Op-ed: California’s personal finance education requirement is a commitment to future generations


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The perceived benefits of financial education are so great that in a 2022 survey from the National Endowment for Financial Education, more than 85% of Americans polled said learning about personal finance should be a requirement to graduate from high school.

Lawmakers have responded to this need with the unanimous passage this week of a bill in the California Legislature to guarantee rising generations with one semester of a stand-alone personal finance course. Gov. Gavin Newsom signed Assembly Bill 2927 on Saturday, assuring that future California high school students will receive a huge leg up in terms of their understanding and managing their own personal finances.

As a proponent of this legislation and co-founder of Next Gen Personal Finance, I am elated that with the stroke of Newsom’s pen, fully 64% of all U.S. high schoolers will be required to take a one-semester personal finance course as a condition for graduation.

California becomes the 26th state to require a stand-alone personal finance class. Just five years ago, only five states did so, covering 17% of high school students, according to Next Gen Personal Finance 2019 State of Financial Education report.

The dramatic adoption of this policy across the country speaks to the impact and equity inherent in providing real world skills that will help prepare every student to navigate a life after graduation, whether that involves college or a career.

So many adults I have met over the years share with me this common refrain about personal finance: “This is a class that I wish I had.” They have shared with me how they struggled to manage credit and the deleterious impact it had on their credit scores, or how their lack of investing knowledge prevented them from starting early to benefit from compounding.

There’s also the economic benefit for the student.

California students who take a one-semester course in personal finance experience a $127,000 lifetime positive benefit, according to research from Next Gen Personal Finance and consulting firm Tyton Partners.

The benefits don’t stop with the student. As a volunteer teacher at Eastside College Preparatory School in East Palo Alto, California, I saw this impact extend beyond the classroom as students brought lessons home to siblings and parents. This experience inspired me to co-found Next Gen Personal Finance.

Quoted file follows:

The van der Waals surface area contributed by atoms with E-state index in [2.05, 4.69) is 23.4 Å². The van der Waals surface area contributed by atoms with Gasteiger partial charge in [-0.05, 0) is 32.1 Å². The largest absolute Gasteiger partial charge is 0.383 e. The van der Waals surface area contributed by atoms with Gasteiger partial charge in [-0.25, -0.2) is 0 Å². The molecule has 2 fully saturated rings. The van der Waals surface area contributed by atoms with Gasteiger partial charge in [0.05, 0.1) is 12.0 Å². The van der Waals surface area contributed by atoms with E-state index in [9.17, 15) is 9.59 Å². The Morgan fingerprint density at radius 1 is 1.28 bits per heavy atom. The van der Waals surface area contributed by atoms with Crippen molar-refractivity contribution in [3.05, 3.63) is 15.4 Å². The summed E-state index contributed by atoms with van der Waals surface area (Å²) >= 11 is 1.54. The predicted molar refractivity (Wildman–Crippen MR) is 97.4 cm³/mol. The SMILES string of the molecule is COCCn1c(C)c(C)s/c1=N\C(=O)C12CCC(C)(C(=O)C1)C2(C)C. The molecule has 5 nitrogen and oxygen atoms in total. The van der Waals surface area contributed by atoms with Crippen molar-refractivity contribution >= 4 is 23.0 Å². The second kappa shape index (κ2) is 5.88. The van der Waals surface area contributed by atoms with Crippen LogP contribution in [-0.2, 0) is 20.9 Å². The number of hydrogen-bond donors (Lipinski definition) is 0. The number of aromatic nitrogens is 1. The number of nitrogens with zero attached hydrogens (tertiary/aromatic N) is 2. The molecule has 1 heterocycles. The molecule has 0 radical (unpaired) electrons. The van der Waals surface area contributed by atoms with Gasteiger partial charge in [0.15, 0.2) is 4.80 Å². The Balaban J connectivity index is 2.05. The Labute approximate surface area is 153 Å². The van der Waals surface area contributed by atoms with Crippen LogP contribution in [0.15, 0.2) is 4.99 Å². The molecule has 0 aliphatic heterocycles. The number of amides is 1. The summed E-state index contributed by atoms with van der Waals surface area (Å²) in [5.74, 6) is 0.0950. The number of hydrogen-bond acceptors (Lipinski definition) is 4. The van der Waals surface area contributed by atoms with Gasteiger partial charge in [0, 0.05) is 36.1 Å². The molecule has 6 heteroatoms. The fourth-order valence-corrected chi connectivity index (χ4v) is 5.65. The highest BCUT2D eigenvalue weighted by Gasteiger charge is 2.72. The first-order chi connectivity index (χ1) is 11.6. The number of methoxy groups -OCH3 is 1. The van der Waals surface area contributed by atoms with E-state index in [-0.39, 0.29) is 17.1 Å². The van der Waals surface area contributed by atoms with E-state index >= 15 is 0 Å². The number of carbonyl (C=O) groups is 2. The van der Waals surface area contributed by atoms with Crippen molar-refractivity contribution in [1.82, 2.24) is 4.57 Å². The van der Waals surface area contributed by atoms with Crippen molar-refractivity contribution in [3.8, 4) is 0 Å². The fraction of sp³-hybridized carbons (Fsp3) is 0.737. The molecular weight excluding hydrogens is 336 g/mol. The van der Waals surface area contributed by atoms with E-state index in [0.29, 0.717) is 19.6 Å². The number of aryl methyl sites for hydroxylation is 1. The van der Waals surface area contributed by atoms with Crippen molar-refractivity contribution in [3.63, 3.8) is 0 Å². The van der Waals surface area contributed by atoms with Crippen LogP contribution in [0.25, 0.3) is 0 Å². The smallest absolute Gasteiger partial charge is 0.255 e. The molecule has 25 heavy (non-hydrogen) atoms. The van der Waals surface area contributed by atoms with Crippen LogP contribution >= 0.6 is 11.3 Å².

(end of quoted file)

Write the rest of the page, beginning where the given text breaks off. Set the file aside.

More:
It is high time that the most populous state in the nation and one of the most diverse, the home of innovation and opportunity, joined other states in requiring a personal finance class as a high school graduation requirement. Its dismal performance in this subject area got the state an “F” in financial literacy in a 2023 report from Champlain College’s Center for Financial Literacy. Hardly something to hang on the fridge.

Currently in California, a personal finance course as a condition for graduation is required of only 1% of high school students, according to the Next Gen Personal Finance 2024 State of Financial Education report. Compare that to 53% nationally. With the passage of this requirement, California puts a welcomed end to that failure.

Every student in the state — regardless of where they go to school or their economic status — will now have equal opportunity to learn such vital 21st century skills including budgeting, credit management and understanding financial options for career or college.

For those states yet to make a commitment to universal personal finance education in high school, they need only recognize how these skills empower students. I have listened to hundreds of students testifying in state capitals across the country, and they often describe how the critical thinking skills they have gained inoculate them against the questionable advice proliferating on social media.

This matters to our future and to that of the next generation. As Newsom said in announcing his commitment to sign the measure into law, “We need to help Californians prepare for their financial futures as early as possible. Saving for the future, making investments and spending wisely are lifelong skills that young adults need to learn before they start their careers, not after.”

He’s right, and the kids in California will be all right, because now managing their finances will be part of their life’s toolbox. After all, the future success and stability of our countless generations is at the heart of the matter.

Tim Ranzetta is co-founder of Next Gen Personal Finance and a member of the CNBC Global Financial Wellness Advisory Board.

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